TBD

To be decided. Are you willing to trade your time for career advancement?

Eva Grape
Eva Grape
Apr 16 · 4 min read
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I’ve been through a hell of a week. As we mature and add years of experience to our professional records, we falsely believe that we’re ready for this kind of business choice. The reality is that until we’re in the situation, we can’t entirely grasp the full extent to which the struggle to make the right decision can affect us, mentally, physically, and emotionally.

Last week, my immediate manager informed me that I have to leave the team and move to a different part of the organization due to top-level management discussions and planning. It wasn’t an ultimate decision; still, it was a strongly suggested direction.

The news crushed me. I felt the change was coming, but I never expected this kind of outcome.

My manager and I collaborated for close to five years. When we met, I transferred from a different team and manager, a woman who was as toxic as she was brilliant. There was plenty to learn from her, but the main takeaway was that I never wanted to work again with her type—women running after power stepping on human bodies on their way up to the corporate ladder.

When I met him, I knew I was in good hands: a compassionate leader, enthusiastic and passionate, a cheerleader for any new idea brought to the table. He offered me the comfort to give my best: drive, innovation, hard-word. Doing all these was easy and natural. He didn’t request me to prove him anything — when he brought me on board, he already knew I was an asset.

Together we built a strong portfolio of services, and our team grew to triple in size. By the time they came after us, we were very successful, which is why they made their number one objective to crush us by brute-forcing the transfer of almost the entire service portfolio to them, plus the guarantee that we will never deliver similar services again.

His heart was broken.

He not only got stripped of his services, but he also had to move staff over to ensure the successful transition. In reality — and I am still upset about this, although I can understand his decision — he could have moved with everything up under different management. But as you all know, that is the real challenge: finding a good boss to work under is rare. My boss couldn’t see one there that would fulfill this need; hence, he decided to refuse to leave with the price of accepting their terms.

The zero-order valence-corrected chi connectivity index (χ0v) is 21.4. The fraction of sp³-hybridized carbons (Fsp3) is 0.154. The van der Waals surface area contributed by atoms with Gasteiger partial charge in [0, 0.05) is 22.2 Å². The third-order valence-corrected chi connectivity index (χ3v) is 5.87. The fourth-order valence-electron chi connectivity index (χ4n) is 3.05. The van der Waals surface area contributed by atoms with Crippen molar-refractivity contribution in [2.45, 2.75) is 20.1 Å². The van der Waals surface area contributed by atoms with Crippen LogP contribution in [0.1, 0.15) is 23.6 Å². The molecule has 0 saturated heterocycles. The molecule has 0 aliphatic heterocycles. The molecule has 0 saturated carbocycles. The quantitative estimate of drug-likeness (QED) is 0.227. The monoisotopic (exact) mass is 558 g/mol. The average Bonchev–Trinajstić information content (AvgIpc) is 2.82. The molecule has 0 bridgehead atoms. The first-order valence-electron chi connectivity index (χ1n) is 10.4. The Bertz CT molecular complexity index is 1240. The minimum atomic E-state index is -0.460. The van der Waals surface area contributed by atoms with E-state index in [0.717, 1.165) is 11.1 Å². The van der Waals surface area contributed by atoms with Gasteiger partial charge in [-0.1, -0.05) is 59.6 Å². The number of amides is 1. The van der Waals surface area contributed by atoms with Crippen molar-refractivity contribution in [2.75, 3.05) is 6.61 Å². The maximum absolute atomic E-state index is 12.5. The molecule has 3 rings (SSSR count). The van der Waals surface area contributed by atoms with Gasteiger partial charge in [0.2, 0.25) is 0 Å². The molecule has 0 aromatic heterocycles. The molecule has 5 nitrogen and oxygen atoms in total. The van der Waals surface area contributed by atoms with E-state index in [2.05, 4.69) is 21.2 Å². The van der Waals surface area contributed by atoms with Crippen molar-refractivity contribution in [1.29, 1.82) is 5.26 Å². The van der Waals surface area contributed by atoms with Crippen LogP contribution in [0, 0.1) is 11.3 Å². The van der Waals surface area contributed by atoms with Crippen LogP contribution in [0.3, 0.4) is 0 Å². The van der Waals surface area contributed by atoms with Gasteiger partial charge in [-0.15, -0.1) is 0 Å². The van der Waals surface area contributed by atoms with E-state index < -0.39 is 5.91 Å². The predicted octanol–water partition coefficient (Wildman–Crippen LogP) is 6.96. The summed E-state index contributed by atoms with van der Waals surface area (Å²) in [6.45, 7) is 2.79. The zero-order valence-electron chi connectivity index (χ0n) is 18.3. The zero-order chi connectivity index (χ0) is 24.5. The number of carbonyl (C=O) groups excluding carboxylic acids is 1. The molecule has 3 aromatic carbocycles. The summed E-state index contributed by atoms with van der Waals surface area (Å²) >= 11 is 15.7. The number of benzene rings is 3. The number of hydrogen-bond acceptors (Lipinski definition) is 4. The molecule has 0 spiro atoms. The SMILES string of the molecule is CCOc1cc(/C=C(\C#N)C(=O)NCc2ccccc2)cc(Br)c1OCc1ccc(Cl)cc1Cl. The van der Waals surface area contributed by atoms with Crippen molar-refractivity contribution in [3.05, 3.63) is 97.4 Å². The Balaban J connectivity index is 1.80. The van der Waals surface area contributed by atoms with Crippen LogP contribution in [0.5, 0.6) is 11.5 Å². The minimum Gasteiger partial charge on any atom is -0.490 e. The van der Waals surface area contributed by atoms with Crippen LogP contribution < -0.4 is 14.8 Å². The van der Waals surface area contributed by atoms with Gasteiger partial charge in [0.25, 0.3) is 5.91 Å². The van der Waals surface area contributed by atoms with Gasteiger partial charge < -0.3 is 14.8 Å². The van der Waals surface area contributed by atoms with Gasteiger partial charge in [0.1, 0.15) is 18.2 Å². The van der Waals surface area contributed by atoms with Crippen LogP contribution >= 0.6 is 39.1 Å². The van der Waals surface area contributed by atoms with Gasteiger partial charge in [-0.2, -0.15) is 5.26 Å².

What followed reminds me of Game of Thrones: a fast-paced game of cards and intrigue at the workplace. Every day brought something new and twisted, challenging the status quo of the previous day.

Nothing was certain.

To make a decision, to go or to stay, required factoring in multiple variables, which I could only know by delaying an answer as much as possible. And that was exactly the card I played. I postponed my decision to have space to understand as well as possible each party’s intentions.

My current company was in danger. I had doubts about the new one. The logical thing to do was move along with the services I have built. However, the move didn’t feel right. I had to know who’s my manager to be. What kind of person I’d get to work with, how much she’ll care about my needs, and me as a person. Thus, I brought money into a discussion because, for some people, this topic is quite the trigger.

My strategy paid off. I learned she had a short fuse which she let me see when she surprisedly reacted that I even brought in the subject. She expected the staff transfer to require no compensation.

I learned later that she complained about me to management for bringing out this topic, considering it (my move) rude and inappropriate. Finding out the full spectrum of her reaction, including the aftermath of our short and sour meeting, was exactly what I needed to know, and it resulted from my waiting strategy.

When she emailed me a night before asking me to send her some documentation for the next day's meeting, I remembered how my life was back in the days when I worked with the lady manager that was both brilliant and toxic. Oppositely, seeing this email and all the shit show she created, this one promised more toxicity than brilliance, and since I had the option to refuse the move — I took it.

While the logical thing to do, apparently, was to move, I trusted my gut feeling. My gut feeling told me there might be consequences for both saying yes or no, but in the end, having a manager that supports me and regards me as a person beyond my monetary value in the organization counts more than the prospect of career advancement for which I imagine I would have paid with my soul.

As a mother, I cherish my mental well-being. I want to avoid juggling multiple balls in the air, hoping that none will fall. That is virtually impossible. Hence, I am not seduced by corporate-level promises that I’ll do great and thrive by moving there. My professional experience taught me that much: to do great and succeed, you’d need to work your ass off. And while I’m not afraid of the work, I’m not willing to use family time to answer emails or make video calls at the expense of my relationship with my son.

It’s a different world there. A world I’m not ready now to join unless forced.

Eva Grape

Written by

Eva Grape

Editor of: The Venting Machine, Working Moms, and The Husband Chronicles. IT professional. I cover parenting, relationships, mental health.

Working Moms

Supporting and lifting the community of working mothers. Because we need to take our power back

Eva Grape

Written by

Eva Grape

Editor of: The Venting Machine, Working Moms, and The Husband Chronicles. IT professional. I cover parenting, relationships, mental health.

Working Moms

Supporting and lifting the community of working mothers. Because we need to take our power back

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